Hemophilia patients have insufficient blood “coagulation factor”, and will experience inexplicable bruises, nosebleeds, joint bleeding, and even fatal intracranial hemorrhage.
In severe cases, coagulation factors need to be injected 2-3 times a week, which greatly affects the quality of life and is very inconvenient.
In August, the European Union approved “gene therapy” for new hemophilia. One-time treatment can maintain the effect for several years, and patients have the opportunity to avoid the inconvenience of repeated injections.
The importance of coagulation
If there is a large wound inside and outside the body and the bleeding is not stopped quickly this will cause precious blood to be wasted.
If the wound does not coagulate or even lose too much blood, it will be life-threatening. Therefore, the human body must have a rapid hemostasis mechanism to avoid unfortunate accidents.
Both platelets and coagulation factors are necessary for hemostasis
In addition to the help of platelets, the normal function of coagulation requires the help of various coagulation factor proteins produced and secreted by the liver.
After blood seeps out of damaged blood vessels (such as being cut by a knife), the body will immediately initiate a hemostatic response: vasoconstriction.
Platelet aggregation and coagulation factor activation are a series of “cascade mechanisms” that amplify signals step by step.
Vasoconstriction can slow down the loss of blood, and platelets and coagulation factors are like bricks and cement, complementing each other to repair the breach and stop the blood loss.
Hemophilia most commonly deficient in factor VIII
There are as many as 13 coagulation factors that help blood coagulate. Hemophiliacs usually lack one of the gene defects (coagulation factor 8, 9 or 11).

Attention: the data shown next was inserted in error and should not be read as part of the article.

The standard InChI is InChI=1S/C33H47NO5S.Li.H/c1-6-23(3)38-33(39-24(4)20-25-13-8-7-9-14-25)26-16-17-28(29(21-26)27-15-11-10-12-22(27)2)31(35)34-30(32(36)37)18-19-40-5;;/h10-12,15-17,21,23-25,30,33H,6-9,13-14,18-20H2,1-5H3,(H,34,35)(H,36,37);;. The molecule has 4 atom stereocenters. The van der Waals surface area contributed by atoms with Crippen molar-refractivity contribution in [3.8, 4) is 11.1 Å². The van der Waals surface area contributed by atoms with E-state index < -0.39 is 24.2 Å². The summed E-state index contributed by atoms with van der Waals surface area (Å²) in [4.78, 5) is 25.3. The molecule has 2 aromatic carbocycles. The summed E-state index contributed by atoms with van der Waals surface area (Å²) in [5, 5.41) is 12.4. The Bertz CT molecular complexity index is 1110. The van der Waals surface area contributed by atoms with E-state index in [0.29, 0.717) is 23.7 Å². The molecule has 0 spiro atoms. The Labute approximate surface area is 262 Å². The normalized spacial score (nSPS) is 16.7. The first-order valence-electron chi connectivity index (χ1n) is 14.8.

The coagulation factor content of mild hemophilia patients still has a normal value of 5% to 30%. Only during surgery or large wounds will there be a risk of excessive blood loss.
Severe hemophilia patients with coagulation factors below 1% of normal value are more prone to spontaneous muscle or joint bleeding, which may occur once or twice a week.
Gene therapy cures severe hemophilia A
From 2017 to 2019, the researchers recruited 134 men over the age of 18 with severe congenital hemophilia A (lack of coagulation factor VIII) from 13 countries around the world.
The subject was given gene therapy with “adeno-associated virus 5” (AAV5) as the carrier, so that the patient’s liver produced more coagulation factor VIII.
After one year of treatment, up to nearly 90% (88.1%) of the eighth blood coagulation factor significantly increased.
Some subjects also increased from less than 1% of the normal value to 5% to 40% or even higher, greatly improving spontaneous bleeding symptoms without obvious adverse reactions.
The results of the clinical trial were published in the heavyweight New England Journal of Medicine (NEJM) in March.
Based on the results of significant and effective trials, the European Union officially approved a gene therapy called Roctavian for the treatment of severe hemophilia A.
The US FDA is also in the process of further review and is scheduled to announce the results in March next year.
Gene therapy is the use of molecular biology to introduce therapeutic genes into patient cells, and produce gene products to achieve therapeutic effects and maintain them for a long time.
There are about 7,000 known rare diseases, most of which are genetic defects and most have no effective treatment.
With the rapid development of biomedicine, it is believed that more and more patients with rare diseases can obtain better treatment through gene therapy.